Kovac A, Silverman BW. Extending the scope of wavelet regression methods by coefficientdependent thresholding. J Am Stat Assoc. 2000;95:172–83.
 19.
IonitaLaza et al. Sequence kernel association tests for the combined effect of rare and common variants. Am J Hum Genet. 2013;92:841–53.
 20.
Everitt B, Howell DC, editors. Encyclopedia of statistics in behavioral science. Hoboken: Wiley; 2005.
 21.
Donoho DL, Johnstone IM. Ideal spatial adaptation by wavelet shrinkage. Biometrika. 1994;81:425–55.
 22.
Scherer S. A short guide to the human genome. 2008.
 23.
Lumley T, Brody J, Peloso G, Morrison A, Rice K. FastSKAT: sequence kernel association tests for very large sets of markers. Genet Epidemiol. 2018;42(6):516–27. https://doi.org/10.1002/gepi.22136.
 24.
Zhang G, et al. Genetic associations with gestational duration and spontaneous preterm birth. N Engl J Med. 2017;377:1156–67.
 25.
Millet EJ, et al. Genomewide analysis of yield in Europe: allelic effects vary with drought and heat scenarios. Plant Physiol. 2016;172(2):749–64. https://doi.org/10.1104/pp.16.00621.
 26.
NilsHalvdan Morken BJ, Källen Karin. Fetal growth and onset of delivery: a nationwide populationbased study of preterm infants. Am J Obstet Gynecol. 2006;195:154–61.
 27.
Liu X, et al. Variants in the fetal genome near proinflammatory cytokine genes on 2q13 associate with gestational duration. Nat Commun. 2019;10(1):3927. https://doi.org/10.1038/s41467019118818.
 28.
Boyles RE, et al. Genomewide association studies of grain yield components in diverse sorghum germplasm. Plant Genome. 2016. https://doi.org/10.3835/plantgenome2015.09.0091.
 29.
Willer Cristen JYL, Abecasis GR. Metal: fast and efficient metaanalysis of genomewide association scans. Bioinformatics. 2010;26:21901.
 30.
Zhonghua Liu XL. Multiple phenotype association tests using summary statistics in genomewide association studies. Biometrics. 2018;74:165–75.
 31.
Fuller W. Measurement error models, 1st ed. Wiley; 1987. https://doi.org/10.1002/9780470316665. Accessed 10 Mar 2020.
Acknowledgements
We are grateful to Dr. Jonas Bacelis for his valuable comments on an earlier draft of the manuscript, and to Gatien Ricotier for his thorough review of the R package.
Funding
This project was funded in part by the Research Council of Norway (RCN) (Grant 249779). Additional funding was provided by the Bergen Medical Research Foundation (BMFS) (Grant 807191) and RCN through its Centres of Excellence funding scheme (Grant 262700). The funders had no role in study design, data collection and analysis, decision to publish, or preparation of the manuscript.
Author information
Affiliations
Contributions
WRPD, AJ and HKG conceptualized the study. WRPD drafted the first version of the manuscript. WRPD and JJ wrote the R package and performed the analysis as well as the simulations. AJ, BJ, and HKG provided overall scientific input as well as editorial assistance in drafting the manuscript to its current form. BJ, AJ and HKG, are responsible for acquisition of the financial support for the project leading to this publication. All authors read and approved the manuscript.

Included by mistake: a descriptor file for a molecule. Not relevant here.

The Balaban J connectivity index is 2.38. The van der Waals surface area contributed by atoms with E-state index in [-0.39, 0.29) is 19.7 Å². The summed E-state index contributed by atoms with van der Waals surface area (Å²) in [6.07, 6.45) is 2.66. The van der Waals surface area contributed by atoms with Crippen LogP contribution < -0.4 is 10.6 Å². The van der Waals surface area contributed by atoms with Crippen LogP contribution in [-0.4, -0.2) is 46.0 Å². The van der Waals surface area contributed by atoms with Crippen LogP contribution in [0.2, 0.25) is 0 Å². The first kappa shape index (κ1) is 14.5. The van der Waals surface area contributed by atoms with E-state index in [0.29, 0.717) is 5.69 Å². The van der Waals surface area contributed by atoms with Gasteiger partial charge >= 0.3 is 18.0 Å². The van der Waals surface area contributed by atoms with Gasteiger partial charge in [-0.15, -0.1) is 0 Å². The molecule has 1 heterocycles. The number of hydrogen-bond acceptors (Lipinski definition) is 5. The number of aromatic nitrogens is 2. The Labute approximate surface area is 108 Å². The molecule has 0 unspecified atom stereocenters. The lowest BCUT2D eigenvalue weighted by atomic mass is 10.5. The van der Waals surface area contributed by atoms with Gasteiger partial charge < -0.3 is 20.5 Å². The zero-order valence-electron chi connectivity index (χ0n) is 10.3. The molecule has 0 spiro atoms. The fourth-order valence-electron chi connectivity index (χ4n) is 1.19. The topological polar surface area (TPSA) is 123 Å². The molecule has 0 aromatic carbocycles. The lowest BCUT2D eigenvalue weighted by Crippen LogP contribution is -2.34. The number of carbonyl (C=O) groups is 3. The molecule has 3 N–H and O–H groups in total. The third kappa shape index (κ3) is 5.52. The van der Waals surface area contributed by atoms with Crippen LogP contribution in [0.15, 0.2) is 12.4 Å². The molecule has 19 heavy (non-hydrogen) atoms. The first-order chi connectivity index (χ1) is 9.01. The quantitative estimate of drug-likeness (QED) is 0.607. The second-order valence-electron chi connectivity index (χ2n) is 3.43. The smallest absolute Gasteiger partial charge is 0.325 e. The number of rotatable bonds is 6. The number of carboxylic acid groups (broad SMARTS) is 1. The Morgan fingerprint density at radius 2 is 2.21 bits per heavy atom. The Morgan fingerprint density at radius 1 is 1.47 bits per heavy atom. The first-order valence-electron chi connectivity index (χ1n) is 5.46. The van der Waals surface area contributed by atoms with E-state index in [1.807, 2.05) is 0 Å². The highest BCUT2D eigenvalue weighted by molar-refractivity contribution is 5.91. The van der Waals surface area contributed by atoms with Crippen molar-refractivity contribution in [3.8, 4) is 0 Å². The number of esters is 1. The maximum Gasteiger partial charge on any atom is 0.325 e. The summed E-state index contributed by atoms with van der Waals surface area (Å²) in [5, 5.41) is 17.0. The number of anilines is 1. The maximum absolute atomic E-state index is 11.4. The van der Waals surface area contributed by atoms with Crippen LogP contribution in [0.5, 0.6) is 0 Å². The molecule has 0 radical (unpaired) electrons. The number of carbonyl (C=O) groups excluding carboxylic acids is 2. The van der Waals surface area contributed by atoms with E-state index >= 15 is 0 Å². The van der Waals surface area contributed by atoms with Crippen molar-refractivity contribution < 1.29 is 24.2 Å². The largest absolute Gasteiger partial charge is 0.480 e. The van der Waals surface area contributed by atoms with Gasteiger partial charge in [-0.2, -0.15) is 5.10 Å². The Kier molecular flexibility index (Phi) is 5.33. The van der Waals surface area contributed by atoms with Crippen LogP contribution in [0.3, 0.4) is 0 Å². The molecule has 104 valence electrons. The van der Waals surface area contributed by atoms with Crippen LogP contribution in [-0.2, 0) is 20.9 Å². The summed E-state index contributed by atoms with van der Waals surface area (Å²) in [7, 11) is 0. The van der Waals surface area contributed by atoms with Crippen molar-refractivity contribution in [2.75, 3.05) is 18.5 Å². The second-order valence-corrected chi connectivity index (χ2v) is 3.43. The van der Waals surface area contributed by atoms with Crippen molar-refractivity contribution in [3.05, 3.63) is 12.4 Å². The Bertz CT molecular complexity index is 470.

Corresponding author
Ethics declarations
Ethics approval and consent to participate
Not applicable.
Consent for publication
Not applicable.
Competing interests
Nothing to declare.
Additional information
Publisher's Note
Springer Nature remains neutral with regard to jurisdictional claims in published maps and institutional affiliations.
Appendix
Appendix
S1 Fig. Covariance matrix for simulations of the \(L_h\) and \(min(p_h,_v)\) statistics. Left panel: covariance matrix computed using white noise (proxy covariance). Right panel: empirical covariance matrix computed using the result from GWAS. Color scale: yellow=high, red=close to 0.
Rights and permissions
Open Access This article is licensed under a Creative Commons Attribution 4.0 International License, which permits use, sharing, adaptation, distribution and reproduction in any medium or format, as long as you give appropriate credit to the original author(s) and the source, provide a link to the Creative Commons licence, and indicate if changes were made. The images or other third party material in this article are included in the article's Creative Commons licence, unless indicated otherwise in a credit line to the material. If material is not included in the article's Creative Commons licence and your intended use is not permitted by statutory regulation or exceeds the permitted use, you will need to obtain permission directly from the copyright holder. To view a copy of this licence, visit http://creativecommons.org/licenses/by/4.0/. The Creative Commons Public Domain Dedication waiver (http://creativecommons.org/publicdomain/zero/1.0/) applies to the data made available in this article, unless otherwise stated in a credit line to the data.
About this article
Cite this article
Denault, W.R.P., Gjessing, H.K., Juodakis, J. et al. Wavelet Screening: a novel approach to analyzing GWAS data. BMC Bioinformatics 22, 484 (2021). https://doi.org/10.1186/s12859021043565
Received:
Accepted:
Published:
Keywords
 SNP
 GWAS
 Multiple testing
 Polygenic association
 Wavelet regression